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. Last Updated: 07/27/2016

Huge Oil Find Renews Excitement in Caspian

LONDON -- Royal Dutch/Shell said Thursday much work was necessary to establish the commercial promise of a Kazakh oil discovery, widely seen as one of the industry's most exciting.

"This is going to be a large venture that will be with us for many years," exploration and production chief Phil Watts said of the Kashagan find at a news briefing.

"This was the largest undrilled structure in the world that was remaining and that was known about. We have one well that is currently completing testing. The next well is more than 50 kilometers away, which gives you an idea of the scale."

"It's obviously a very large find, but we have to do a lot of appraisal and exploration in the area just to confirm the significance of it. It's not just the volume but also what is realistically the technical cost and the ultimate profitability."

The nine-member Offshore Kazakhstan International Operating Co. that found the structure says full appraisal will probably last until late 2002 when the group could give a reliable estimate as to how much crude the field holds.

OKIOC unites Phillips Petroleum, BP, Agip, BG PLC, Royal Dutch/Shell, ExxonMobil, Totalfina, Statoil and Japan's Inpex.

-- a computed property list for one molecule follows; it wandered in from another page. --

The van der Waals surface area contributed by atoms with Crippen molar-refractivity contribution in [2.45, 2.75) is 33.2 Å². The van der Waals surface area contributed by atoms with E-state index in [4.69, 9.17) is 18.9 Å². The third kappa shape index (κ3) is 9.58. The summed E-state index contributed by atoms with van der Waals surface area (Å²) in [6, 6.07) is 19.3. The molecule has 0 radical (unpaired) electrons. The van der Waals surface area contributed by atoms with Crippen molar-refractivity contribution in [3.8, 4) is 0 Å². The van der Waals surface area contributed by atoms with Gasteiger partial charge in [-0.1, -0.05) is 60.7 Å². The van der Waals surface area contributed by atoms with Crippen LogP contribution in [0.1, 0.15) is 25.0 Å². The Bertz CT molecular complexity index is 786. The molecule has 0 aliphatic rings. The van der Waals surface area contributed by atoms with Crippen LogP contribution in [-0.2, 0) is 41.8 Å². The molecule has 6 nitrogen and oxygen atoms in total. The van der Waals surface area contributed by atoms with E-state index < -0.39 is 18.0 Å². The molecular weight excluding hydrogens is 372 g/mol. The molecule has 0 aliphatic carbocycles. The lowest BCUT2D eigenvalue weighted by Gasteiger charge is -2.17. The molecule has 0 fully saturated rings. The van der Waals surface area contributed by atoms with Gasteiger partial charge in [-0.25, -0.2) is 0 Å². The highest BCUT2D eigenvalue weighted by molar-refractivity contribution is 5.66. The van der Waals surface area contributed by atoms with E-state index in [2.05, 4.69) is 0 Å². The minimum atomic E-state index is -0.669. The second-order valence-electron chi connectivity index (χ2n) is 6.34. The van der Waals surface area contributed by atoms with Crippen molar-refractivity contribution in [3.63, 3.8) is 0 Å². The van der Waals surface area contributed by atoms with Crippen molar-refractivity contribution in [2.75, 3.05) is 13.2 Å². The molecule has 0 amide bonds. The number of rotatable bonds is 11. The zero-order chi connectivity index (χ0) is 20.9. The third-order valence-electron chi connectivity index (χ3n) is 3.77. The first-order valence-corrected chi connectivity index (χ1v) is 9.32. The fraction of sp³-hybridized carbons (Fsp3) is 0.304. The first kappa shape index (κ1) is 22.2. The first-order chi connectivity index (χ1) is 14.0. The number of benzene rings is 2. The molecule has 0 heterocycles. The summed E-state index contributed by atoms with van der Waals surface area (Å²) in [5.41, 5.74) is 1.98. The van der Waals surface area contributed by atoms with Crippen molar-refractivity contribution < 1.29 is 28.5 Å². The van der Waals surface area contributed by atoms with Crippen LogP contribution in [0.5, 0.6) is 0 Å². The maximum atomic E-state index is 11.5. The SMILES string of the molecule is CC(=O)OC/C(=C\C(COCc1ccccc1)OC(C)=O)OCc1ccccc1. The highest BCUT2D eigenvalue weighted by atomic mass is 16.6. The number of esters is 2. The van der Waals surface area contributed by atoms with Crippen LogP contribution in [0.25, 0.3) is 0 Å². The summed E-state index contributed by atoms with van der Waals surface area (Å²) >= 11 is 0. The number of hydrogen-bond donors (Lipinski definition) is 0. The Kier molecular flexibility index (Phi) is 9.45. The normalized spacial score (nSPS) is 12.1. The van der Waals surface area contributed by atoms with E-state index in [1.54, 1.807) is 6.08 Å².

Watts was attending a briefing about a near doubling of Shell's second quarter worldwide profits to $3.15 billion on an adjusted current cost of earnings basis.

Kazakh officials have said the field may contain tens of billions of barrels of recoverable oil, which, if true, could put the Caspian back on the map of Western oil companies whose interest in the landlocked sea has flagged recently.

But Kashagan was not on a list of major upstream projects that Shell said on Thursday would help drive its planned 5 percent a year growth in production between 1999-2004.

The projects included Nigeria's deepwater Bonga field, the North Sea's Shearwater and Triton fields, the Philippines Malampaya gas venture and the Soroush and Nowruz offshore fields in Iran.

"These significant additional projects make us confident that we will be able to deliver that growth of 5 percent net of divestment effects," chairman Mark Moody-Stuart said. "If you added the divestments back in, it would be 6.5 percent."

Moody-Stuart said Shell's finding and development costs were the lowest of any publicly quoted oil company, at under $3 a barrel of oil equivalent.